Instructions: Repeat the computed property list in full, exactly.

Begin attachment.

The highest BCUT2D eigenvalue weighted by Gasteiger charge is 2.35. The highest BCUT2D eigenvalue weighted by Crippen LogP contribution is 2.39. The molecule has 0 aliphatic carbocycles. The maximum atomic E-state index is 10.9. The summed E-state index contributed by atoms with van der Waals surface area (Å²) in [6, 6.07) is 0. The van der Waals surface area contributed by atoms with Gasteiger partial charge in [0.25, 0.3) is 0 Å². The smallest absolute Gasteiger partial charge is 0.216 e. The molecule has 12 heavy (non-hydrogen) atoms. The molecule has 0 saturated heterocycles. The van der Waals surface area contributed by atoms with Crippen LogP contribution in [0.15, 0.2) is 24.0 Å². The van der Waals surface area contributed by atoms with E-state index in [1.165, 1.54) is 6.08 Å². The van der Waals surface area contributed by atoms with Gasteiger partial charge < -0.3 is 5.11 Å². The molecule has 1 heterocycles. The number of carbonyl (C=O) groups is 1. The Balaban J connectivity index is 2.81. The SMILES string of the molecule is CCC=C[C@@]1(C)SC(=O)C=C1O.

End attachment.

The highest BCUT2D eigenvalue weighted by Gasteiger charge is 2.35. The highest BCUT2D eigenvalue weighted by Crippen LogP contribution is 2.39. The molecule has 0 aliphatic carbocycles. The maximum atomic E-state index is 10.9. The summed E-state index contributed by atoms with van der Waals surface area (Å²) in [6, 6.07) is 0. The van der Waals surface area contributed by atoms with Gasteiger partial charge in [0.25, 0.3) is 0 Å². The smallest absolute Gasteiger partial charge is 0.216 e. The molecule has 12 heavy (non-hydrogen) atoms. The molecule has 0 saturated heterocycles. The van der Waals surface area contributed by atoms with Crippen LogP contribution in [0.15, 0.2) is 24.0 Å². The van der Waals surface area contributed by atoms with E-state index in [1.165, 1.54) is 6.08 Å². The van der Waals surface area contributed by atoms with Gasteiger partial charge < -0.3 is 5.11 Å². The molecule has 1 heterocycles. The number of carbonyl (C=O) groups is 1. The Balaban J connectivity index is 2.81. The SMILES string of the molecule is CCC=C[C@@]1(C)SC(=O)C=C1O.